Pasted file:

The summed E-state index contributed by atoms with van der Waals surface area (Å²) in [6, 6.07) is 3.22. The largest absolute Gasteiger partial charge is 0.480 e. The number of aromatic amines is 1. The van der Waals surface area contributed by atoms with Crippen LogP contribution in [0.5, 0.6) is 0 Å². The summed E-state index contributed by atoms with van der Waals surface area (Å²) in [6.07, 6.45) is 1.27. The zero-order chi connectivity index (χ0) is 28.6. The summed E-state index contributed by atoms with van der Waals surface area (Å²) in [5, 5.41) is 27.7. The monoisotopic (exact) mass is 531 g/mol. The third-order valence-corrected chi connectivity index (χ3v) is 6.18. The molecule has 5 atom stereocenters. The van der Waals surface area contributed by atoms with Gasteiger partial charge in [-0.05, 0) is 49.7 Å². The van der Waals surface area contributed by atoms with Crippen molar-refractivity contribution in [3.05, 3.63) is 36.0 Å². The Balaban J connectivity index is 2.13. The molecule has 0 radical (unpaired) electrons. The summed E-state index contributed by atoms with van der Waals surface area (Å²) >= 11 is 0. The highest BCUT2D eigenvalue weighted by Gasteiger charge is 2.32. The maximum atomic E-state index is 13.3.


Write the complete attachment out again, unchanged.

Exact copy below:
The summed E-state index contributed by atoms with van der Waals surface area (Å²) in [6, 6.07) is 3.22. The largest absolute Gasteiger partial charge is 0.480 e. The number of aromatic amines is 1. The van der Waals surface area contributed by atoms with Crippen LogP contribution in [0.5, 0.6) is 0 Å². The summed E-state index contributed by atoms with van der Waals surface area (Å²) in [6.07, 6.45) is 1.27. The zero-order chi connectivity index (χ0) is 28.6. The summed E-state index contributed by atoms with van der Waals surface area (Å²) in [5, 5.41) is 27.7. The monoisotopic (exact) mass is 531 g/mol. The third-order valence-corrected chi connectivity index (χ3v) is 6.18. The molecule has 5 atom stereocenters. The van der Waals surface area contributed by atoms with Gasteiger partial charge in [-0.05, 0) is 49.7 Å². The van der Waals surface area contributed by atoms with Crippen molar-refractivity contribution in [3.05, 3.63) is 36.0 Å². The Balaban J connectivity index is 2.13. The molecule has 0 radical (unpaired) electrons. The summed E-state index contributed by atoms with van der Waals surface area (Å²) >= 11 is 0. The highest BCUT2D eigenvalue weighted by Gasteiger charge is 2.32. The maximum atomic E-state index is 13.3.